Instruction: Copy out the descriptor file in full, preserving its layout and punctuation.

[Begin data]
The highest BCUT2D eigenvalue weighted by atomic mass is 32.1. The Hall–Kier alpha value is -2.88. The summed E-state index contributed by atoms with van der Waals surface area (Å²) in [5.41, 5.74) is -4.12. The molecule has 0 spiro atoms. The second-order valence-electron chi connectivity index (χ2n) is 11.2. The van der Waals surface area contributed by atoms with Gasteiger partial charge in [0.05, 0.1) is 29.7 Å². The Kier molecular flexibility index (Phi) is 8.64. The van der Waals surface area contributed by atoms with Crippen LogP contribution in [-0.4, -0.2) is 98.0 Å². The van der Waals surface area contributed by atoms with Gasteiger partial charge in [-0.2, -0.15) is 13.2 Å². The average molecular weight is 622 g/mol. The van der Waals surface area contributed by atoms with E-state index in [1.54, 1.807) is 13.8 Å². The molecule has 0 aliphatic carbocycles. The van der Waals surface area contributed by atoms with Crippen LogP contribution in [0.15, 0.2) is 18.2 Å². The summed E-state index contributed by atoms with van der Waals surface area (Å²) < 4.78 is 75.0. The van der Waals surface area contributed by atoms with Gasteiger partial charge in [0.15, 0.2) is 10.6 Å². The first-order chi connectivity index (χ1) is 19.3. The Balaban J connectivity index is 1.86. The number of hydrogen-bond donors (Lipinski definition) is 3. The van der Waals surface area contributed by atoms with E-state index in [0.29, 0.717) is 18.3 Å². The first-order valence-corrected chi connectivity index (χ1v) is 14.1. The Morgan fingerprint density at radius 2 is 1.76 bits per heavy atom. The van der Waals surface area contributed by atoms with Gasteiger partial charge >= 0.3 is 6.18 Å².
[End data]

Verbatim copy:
The highest BCUT2D eigenvalue weighted by atomic mass is 32.1. The Hall–Kier alpha value is -2.88. The summed E-state index contributed by atoms with van der Waals surface area (Å²) in [5.41, 5.74) is -4.12. The molecule has 0 spiro atoms. The second-order valence-electron chi connectivity index (χ2n) is 11.2. The van der Waals surface area contributed by atoms with Gasteiger partial charge in [0.05, 0.1) is 29.7 Å². The Kier molecular flexibility index (Phi) is 8.64. The van der Waals surface area contributed by atoms with Crippen LogP contribution in [-0.4, -0.2) is 98.0 Å². The van der Waals surface area contributed by atoms with Gasteiger partial charge in [-0.2, -0.15) is 13.2 Å². The average molecular weight is 622 g/mol. The van der Waals surface area contributed by atoms with E-state index in [1.54, 1.807) is 13.8 Å². The molecule has 0 aliphatic carbocycles. The van der Waals surface area contributed by atoms with Crippen LogP contribution in [0.15, 0.2) is 18.2 Å². The summed E-state index contributed by atoms with van der Waals surface area (Å²) < 4.78 is 75.0. The van der Waals surface area contributed by atoms with Gasteiger partial charge in [0.15, 0.2) is 10.6 Å². The first-order chi connectivity index (χ1) is 19.3. The Balaban J connectivity index is 1.86. The number of hydrogen-bond donors (Lipinski definition) is 3. The van der Waals surface area contributed by atoms with E-state index in [0.29, 0.717) is 18.3 Å². The first-order valence-corrected chi connectivity index (χ1v) is 14.1. The Morgan fingerprint density at radius 2 is 1.76 bits per heavy atom. The van der Waals surface area contributed by atoms with Gasteiger partial charge >= 0.3 is 6.18 Å².